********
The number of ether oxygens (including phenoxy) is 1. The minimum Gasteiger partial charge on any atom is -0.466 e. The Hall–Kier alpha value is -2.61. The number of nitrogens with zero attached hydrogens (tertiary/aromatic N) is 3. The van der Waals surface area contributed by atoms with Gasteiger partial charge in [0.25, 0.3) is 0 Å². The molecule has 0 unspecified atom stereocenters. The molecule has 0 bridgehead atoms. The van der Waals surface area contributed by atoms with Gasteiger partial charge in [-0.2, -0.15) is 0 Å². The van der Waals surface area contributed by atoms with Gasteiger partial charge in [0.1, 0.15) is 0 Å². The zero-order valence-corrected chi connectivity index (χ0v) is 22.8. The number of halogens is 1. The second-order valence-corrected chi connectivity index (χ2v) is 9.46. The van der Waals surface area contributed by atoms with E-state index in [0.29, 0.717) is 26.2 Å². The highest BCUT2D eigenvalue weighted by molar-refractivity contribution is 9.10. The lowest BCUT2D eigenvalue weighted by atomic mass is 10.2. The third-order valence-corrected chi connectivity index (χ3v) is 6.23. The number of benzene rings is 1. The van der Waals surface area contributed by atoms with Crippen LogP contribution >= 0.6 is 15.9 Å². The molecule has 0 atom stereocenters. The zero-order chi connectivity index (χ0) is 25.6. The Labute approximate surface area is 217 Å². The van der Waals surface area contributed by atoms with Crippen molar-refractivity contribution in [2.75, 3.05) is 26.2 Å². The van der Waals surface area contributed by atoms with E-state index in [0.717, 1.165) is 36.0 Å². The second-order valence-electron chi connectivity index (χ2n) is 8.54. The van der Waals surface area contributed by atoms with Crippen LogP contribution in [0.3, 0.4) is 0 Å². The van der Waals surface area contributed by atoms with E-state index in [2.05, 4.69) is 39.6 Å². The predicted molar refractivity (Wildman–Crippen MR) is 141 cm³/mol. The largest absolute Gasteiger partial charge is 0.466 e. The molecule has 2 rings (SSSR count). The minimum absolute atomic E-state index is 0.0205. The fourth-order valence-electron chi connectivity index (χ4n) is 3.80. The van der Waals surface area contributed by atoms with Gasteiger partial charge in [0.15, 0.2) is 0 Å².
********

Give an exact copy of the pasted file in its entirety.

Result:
The number of ether oxygens (including phenoxy) is 1. The minimum Gasteiger partial charge on any atom is -0.466 e. The Hall–Kier alpha value is -2.61. The number of nitrogens with zero attached hydrogens (tertiary/aromatic N) is 3. The van der Waals surface area contributed by atoms with Gasteiger partial charge in [0.25, 0.3) is 0 Å². The molecule has 0 unspecified atom stereocenters. The molecule has 0 bridgehead atoms. The van der Waals surface area contributed by atoms with Gasteiger partial charge in [-0.2, -0.15) is 0 Å². The van der Waals surface area contributed by atoms with Gasteiger partial charge in [0.1, 0.15) is 0 Å². The zero-order valence-corrected chi connectivity index (χ0v) is 22.8. The number of halogens is 1. The second-order valence-corrected chi connectivity index (χ2v) is 9.46. The van der Waals surface area contributed by atoms with E-state index in [0.29, 0.717) is 26.2 Å². The highest BCUT2D eigenvalue weighted by molar-refractivity contribution is 9.10. The lowest BCUT2D eigenvalue weighted by atomic mass is 10.2. The third-order valence-corrected chi connectivity index (χ3v) is 6.23. The number of benzene rings is 1. The van der Waals surface area contributed by atoms with Crippen LogP contribution >= 0.6 is 15.9 Å². The molecule has 0 atom stereocenters. The zero-order chi connectivity index (χ0) is 25.6. The Labute approximate surface area is 217 Å². The van der Waals surface area contributed by atoms with Crippen molar-refractivity contribution in [2.75, 3.05) is 26.2 Å². The van der Waals surface area contributed by atoms with E-state index in [0.717, 1.165) is 36.0 Å². The second-order valence-electron chi connectivity index (χ2n) is 8.54. The van der Waals surface area contributed by atoms with Crippen LogP contribution in [0.3, 0.4) is 0 Å². The van der Waals surface area contributed by atoms with E-state index in [2.05, 4.69) is 39.6 Å². The predicted molar refractivity (Wildman–Crippen MR) is 141 cm³/mol. The largest absolute Gasteiger partial charge is 0.466 e. The molecule has 2 rings (SSSR count). The minimum absolute atomic E-state index is 0.0205. The fourth-order valence-electron chi connectivity index (χ4n) is 3.80. The van der Waals surface area contributed by atoms with Gasteiger partial charge in [0.15, 0.2) is 0 Å².